With a genuine look of pleasure on his face, the curator grabbed the Doctor’s hand and shook it vigorously. The Doctor’s face softened and he too revealed his pleasure at seeing his old friend again.

“It’s good to see you, Curator Heems. I trust you are well.”

“Oh, you know, still an aging relic among relics,” Heems joked. “Who do you have here with you?”

The Doctor turned, putting an arm around the old man’s shoulders and gestured to his companions. “May I present my good friends, Amy and Rory of Earth, circa second millenium OCE.”

“OCE?” Heems remarked, his eyes lighting up. “This is a very special visit indeed.”

“Yes, well, they’re not that special,” the Doctor mocked.

“Any friend of the Doctor is an honored guest here,” Heems declared, shaking each of the companions’ hands in turn. “Now let’s get out of this dank cell and we’ll have refreshments in my office.”

With another gesture to his guards, Heems dismissed them from their posts and they marched off down the corridor. Heems motioned for the Doctor and his companions to follow him and they began walking leisurely down the long corridor.

“Doctor,” Rory whispered. “What’s OCE?”

“Old Common Era,” the Doctor whispered conspiratorially. “Though in this day and age its often abbreviation for a more derogatory and possibly more appropriate label.”

“What’s that?”

“The Oafish Common Era,” the Doctor said with a smirk. “No more questions!”

The Doctor and his companions followed the curator down several long hallways before reaching the ornate doors of the curator’s office.

“That’s new. Is that real Valosian oak?” the Doctor asked, marveling at the rich wood.

“Good eye, Doctor,” Heems verified. “The carvings are the work of Jeb Sabe Sob of Cheem, excommunicated artist.”

“They’re beautiful,” Amy remarked. “Why was he excommunicated?”

“He was a tree of the Forest of Cheem,” the Doctor explained. “His people considered his carving of wood grotesque and abominable. No more questions! You’re here to learn, not ask questions.”

Amy and Rory exchanged puzzled looks.

The group entered the Curator’s office and followed Heems to his old desk where three ornate chairs and a small table had been erected for them. Refreshments of various types had been laid out on the table.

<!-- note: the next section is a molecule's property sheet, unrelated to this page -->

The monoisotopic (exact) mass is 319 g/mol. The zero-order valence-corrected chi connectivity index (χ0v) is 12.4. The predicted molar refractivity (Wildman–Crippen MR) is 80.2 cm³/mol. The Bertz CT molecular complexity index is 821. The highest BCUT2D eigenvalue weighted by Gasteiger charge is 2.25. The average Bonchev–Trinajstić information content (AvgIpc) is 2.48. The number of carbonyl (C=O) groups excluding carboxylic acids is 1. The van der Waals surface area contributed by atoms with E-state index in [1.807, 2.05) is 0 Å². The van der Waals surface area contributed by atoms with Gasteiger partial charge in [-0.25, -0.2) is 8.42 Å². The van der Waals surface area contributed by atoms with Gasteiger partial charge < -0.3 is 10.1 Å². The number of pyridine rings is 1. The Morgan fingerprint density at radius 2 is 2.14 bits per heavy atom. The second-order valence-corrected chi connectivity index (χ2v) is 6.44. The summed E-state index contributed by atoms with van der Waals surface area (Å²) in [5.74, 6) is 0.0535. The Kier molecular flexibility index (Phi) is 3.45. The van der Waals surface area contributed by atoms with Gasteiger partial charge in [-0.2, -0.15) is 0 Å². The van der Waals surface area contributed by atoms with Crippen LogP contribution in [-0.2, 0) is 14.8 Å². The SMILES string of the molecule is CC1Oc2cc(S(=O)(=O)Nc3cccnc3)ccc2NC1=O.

“Help yourselves,” Heems waved absently. “If you desire anything else, don’t hesitate to ask for it. We can probably get it.”

Graciously, the companions took their seats and began to partake of the offered food and drink. The Doctor remained standing and walked around the curator’s office for a few moments, perusing the private collection.

After Heems had situated himself behind his desk and sipped at his own drink, he turned his attention to the Doctor.

“How long has it been, Doctor?”

“Hard to say. What year is it?”

“I’m not sure myself,” Heems chuckled.

“The Van Statten Collection,” the Doctor surmised, snapping his fingers.

“Ah yes,” Heems said, nodding in remembrance. “Not the most intriguing collection of artifacts, but significant nonetheless. Lots of visitors to it.”

“Significant and difficult to get,” the Doctor said. “If you remember I had a thousand tons of concrete to get through to secure it.”

“And we greatly appreciate your efforts, Doctor.” Heems turned to the companions. “Did you know that the Doctor is the second greatest single contributor to our collections here? On the tour, I’m sure he’ll be able to point out all the artifacts he has secured for us.”

“Second?” the Doctor asked with surprise, holding a large egg he had picked up from a display awkwardly.

“Yes, second, Doctor. You’re not the only relic hunter we’ve had the fortune to work with. I’ll have to arrange a meeting while you’re here – he’s expected anytime now.”

The Doctor set the egg down carefully and made his way over to the wall of alien heads and began talking to himself as he looked at each in turn, saying things like “nice bloke” and “so that’s what they look like under all the hair”.

“What line of work are the two of you in?” Heems asked the companions.

“Uh,” Amy hesitated, looking to the Doctor for help that wasn’t coming. “We’re students.”

“This is sort of a, uh, field trip, thing,” Rory offered.

“Excellent,” Heems said with genuine delight. “I’m sure you’ll both just love some of the exhibits we have here. Do you enjoy music?”

“Oh, we love it,” Amy said.

“In our Arts Division we have the entire history of music on Earth on file, from ABBA to Zed Zed Nine.”

“Do you have it in MP3?” Rory asked, hopefully.

“What is MP3?” Heems asked, confused.

The Doctor interrupted before Rory could answer. “What happened to the Thripitifalus Vex you had?”

Again, Heems seemed confused and caught off guard. “I’ve never heard of it, Doctor. Was it something you brought me? I do have the habit of being rather forgetful.”

The Doctor raised an eyebrow and turned to regard the curator. His face was one of momentary concern, but he soon changed the subject. “I’m probably misremembering it, I suppose. So what was the story with all the security, by the way?”

The Doctor left the private collection and sat down heavily in the remaining empty chair.

“Ah yes,” Heems said. “Again, I do apologize. Security was heightened at the time you arrived while a new piece was being delivered to me. We often increase security measures during certain high profile transfers and all traffic to the asteroid is prohibited during such transactions. Of course, the sudden unexpected and unsanctioned arrival of a vessel on the asteroid was quite the breach of that security.”